we did out on the farm. But we still had to go out
and do things at the farm because the kids
weren’t big enough and they went to school,
so we were a lot out there. – [Interviewer] When you
moved in from the farm, your husband was still farming? – Oh, yeah, we farmed until,
well, maybe about 10 years ago when he started
not feeling good. Then my son took over, but
he was out there everyday. You had to drive him
around just to look so they did everything
right. (laughs) – [Interviewer] So why
did your family move in from the farm if you
were still farming? – Because our son took over and he wanted to live
out there in the house. And so then Herbert said, “Well, let’s build
a house in town.” So that we did. It’s right across from
the Congregational Church here in town, and now then
when Herbert got sick, we moved here, when he
went to the nursing home, and then my son Herb
bought the house and now his daughter married
a young man from Wisconsin. He was from the Marines. Now they bought the house and Herb and Tammy bought
a littler house down, right across from us here. So it’s still in the
third generation. – [Interviewer] The farm? – The farm and the house. Yeah, Herb still farms
everything out there and his daughter lives in
there now with her family, and she has three little
girls, three, two, and one, and when they come over
here, oh, it’s a little… But that’s fine. – [Interviewer] So they’re
great grandchildren? – They’re great
grandchildren, yeah. – [Interviewer]
Now what happened to the farm you grew up on? – Herb still has it out there. Well, they burnt the
house down, it was so bad, but they put up
a big cattle barn and they have one where
they put their machinery in, but other than that,
they burnt the house down about two years ago, and
now there’s a big hole there and they throw everything in. – [Interviewer] So would
that have been the farm that your great
grandparents bought? – No.
– No. – It was a friend of Herbert’s that wanted to live
closer to Kulm. He was a cousin of his and he knew we were
looking for a farm and then we bought his farm. It was 16,500 acres and we
paid 16,500 for the farm. Boy, you couldn’t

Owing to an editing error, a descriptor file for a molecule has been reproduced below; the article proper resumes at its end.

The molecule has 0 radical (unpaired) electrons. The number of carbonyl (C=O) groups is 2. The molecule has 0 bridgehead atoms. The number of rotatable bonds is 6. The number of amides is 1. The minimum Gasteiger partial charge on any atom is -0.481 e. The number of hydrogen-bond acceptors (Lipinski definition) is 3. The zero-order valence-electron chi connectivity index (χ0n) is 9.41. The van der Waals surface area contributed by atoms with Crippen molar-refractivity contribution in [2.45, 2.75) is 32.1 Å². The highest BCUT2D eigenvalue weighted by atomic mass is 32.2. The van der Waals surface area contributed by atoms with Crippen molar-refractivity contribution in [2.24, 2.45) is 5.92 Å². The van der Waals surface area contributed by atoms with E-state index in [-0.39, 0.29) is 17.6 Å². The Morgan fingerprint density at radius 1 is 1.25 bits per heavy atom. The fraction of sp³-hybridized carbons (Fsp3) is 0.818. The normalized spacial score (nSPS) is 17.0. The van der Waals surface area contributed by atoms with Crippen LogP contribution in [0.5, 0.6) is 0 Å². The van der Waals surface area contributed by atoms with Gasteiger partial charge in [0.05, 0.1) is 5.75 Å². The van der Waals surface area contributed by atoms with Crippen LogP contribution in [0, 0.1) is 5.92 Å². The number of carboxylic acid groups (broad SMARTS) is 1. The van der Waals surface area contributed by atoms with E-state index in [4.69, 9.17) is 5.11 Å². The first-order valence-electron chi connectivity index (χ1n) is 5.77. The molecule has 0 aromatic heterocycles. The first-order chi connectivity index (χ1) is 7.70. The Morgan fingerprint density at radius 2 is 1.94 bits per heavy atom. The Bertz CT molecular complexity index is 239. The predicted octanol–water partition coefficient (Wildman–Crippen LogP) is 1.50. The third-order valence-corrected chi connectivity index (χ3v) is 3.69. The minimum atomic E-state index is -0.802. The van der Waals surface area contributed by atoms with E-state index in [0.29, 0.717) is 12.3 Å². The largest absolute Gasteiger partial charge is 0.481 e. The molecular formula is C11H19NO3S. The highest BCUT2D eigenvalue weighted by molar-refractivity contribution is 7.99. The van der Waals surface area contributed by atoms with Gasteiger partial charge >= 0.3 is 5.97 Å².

do that now anymore. Later we bought land and
we had to pay $600 an acre, right north of town here. – [Interviewer] What do you
think is the biggest challenge for people that wanna
go into agriculture now? – They can’t hardly because
everything is so expensive. How can these kids start? If they don’t have
help from the family, like Herb bought
all the combines and, well, some of
the machinery didn’t, like he’s bought
different haying stuff. We had a little round baler
that was a back-hiller. So they have these big bales
now and they can handle them. That is completely different. Nothing is done
manually anymore. Everything, auguring, I
remember a threshing out. They had to shovel that
into those little windows in the granaries, and now
they’ve got these big augurs and in a few minutes,
the truck’s empty, and off they go again. – [Interviewer] Do you think
many of the women nowadays can still be on the
farm with their husband? Is that still possible?
– Yeah, there’s a lot of them. Oh, yes. I was out there until,
even when we moved to town, we were out there and farmed. Herbert had to look to see
that they did everything right. (laughs) And he’d tell them, “No,
you shouldn’t do that,” but they did what they
wanted to do anyway. – [Interviewer] So this
is a two-part question. So what is the thing
that you miss the most about living on a farm
and what is the thing you miss the least about
living on the farm? So tell me what you
miss the most first. – Miss the most, it’s
just it was so quiet, you could do everything
you wanted to do out there. You had your chickens, you
had everything your raised, and canning, your gardens, where in town here, we
can’t have a garden here. So my daughter-in-law wasn’t
gonna put in her garden, so I went and I put it in. So I got a garden. – [Interviewer] Out on the farm? – No, here in town. They live right down the street and she works as a nurse
in one of those new, where they put the old
people in, nursing home, I forget what it’s called. Evantide, I think.
– Evantide, sure. – She works there and he farms. And their daughter’s husband
farms with his son-in-law now and she’s going to be a teacher. She has another year left, and then she’s
gonna be teaching. ‘Cause her husband said
with three little girls, she better get something
together. (laughs) Well, he bought the
farm now, the young man. So Herbie sold it
’cause he wants to farm, but he wasn’t raised on a farm. He came from Wisconsin,